8. SETTLEMENT OF CLAIMS. The Company’s obligation to make the payments provided for in this Agreement and otherwise to perform its obligations hereunder shall not be affected by any circumstances, including, without limitation, any set-off, counterclaim, recoupment, defense or other right which the Company may have against an Employee or others except as set forth in Section 3.5.

 


 

     9. MISCELLANEOUS. No provision of this Agreement may be modified, waived or discharged, unless such waiver, modification or discharge is agreed to in writing and signed by the Employee and the Company. No waiver by either party hereto at any time of any breach by the other party hereto, or compliance with, any condition or provision of this Agreement to be performed by such other party shall be deemed a waiver of similar or dissimilar provisions or conditions at the same or at any prior or subsequent time. No agreement or representation, oral or otherwise, express or implied, with respect to the subject matter hereof have been made by either party which are not expressly set forth in this Agreement.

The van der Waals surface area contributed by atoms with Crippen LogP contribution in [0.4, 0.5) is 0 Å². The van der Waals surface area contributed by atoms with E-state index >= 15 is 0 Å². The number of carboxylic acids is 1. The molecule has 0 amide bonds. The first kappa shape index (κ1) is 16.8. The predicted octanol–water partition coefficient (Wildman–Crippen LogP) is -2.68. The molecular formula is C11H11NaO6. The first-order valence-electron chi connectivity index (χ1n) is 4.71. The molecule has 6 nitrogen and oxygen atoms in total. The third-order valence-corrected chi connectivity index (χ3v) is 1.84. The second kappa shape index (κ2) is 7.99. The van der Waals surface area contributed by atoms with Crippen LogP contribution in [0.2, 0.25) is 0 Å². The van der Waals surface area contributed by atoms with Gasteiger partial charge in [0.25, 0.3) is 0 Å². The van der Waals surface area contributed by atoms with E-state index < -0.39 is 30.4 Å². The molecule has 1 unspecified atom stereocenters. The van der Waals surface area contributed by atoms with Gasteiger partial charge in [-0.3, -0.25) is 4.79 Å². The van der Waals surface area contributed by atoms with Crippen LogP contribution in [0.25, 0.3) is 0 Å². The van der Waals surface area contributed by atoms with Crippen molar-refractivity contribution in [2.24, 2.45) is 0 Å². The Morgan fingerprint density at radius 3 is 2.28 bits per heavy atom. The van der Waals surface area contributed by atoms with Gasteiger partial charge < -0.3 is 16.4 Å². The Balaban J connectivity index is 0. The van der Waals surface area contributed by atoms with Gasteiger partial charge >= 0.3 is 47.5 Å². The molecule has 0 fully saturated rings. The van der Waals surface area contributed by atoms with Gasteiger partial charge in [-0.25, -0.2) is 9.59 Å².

10. GOVERNING LAW. This Agreement shall be governed by and construed and enforced in accordance with the laws of the State of California without giving effect to the conflict of laws principles thereof. Any action brought by any party to this Agreement shall be brought and maintained only in a court of competent jurisdiction in the city of Bakersfield, California.
     11. SEVERABILITY. The provisions of this Agreement shall be deemed severable and the invalidity or unenforceability of any provision shall not affect the validity or enforceability of the other provisions hereof.
     12. ENTIRE AGREEMENT. This Agreement constitutes the entire agreement between the parties hereto and supersedes all prior agreements, if any, understandings and arrangements, oral or written, between the parties hereto with respect to the subject matter hereof.
* * * * *

 


 

     IN WITNESS WHEREOF, the Company has caused this Agreement to be executed by its duly authorized officer and the Employee has executed this Agreement as of the day and year first above written.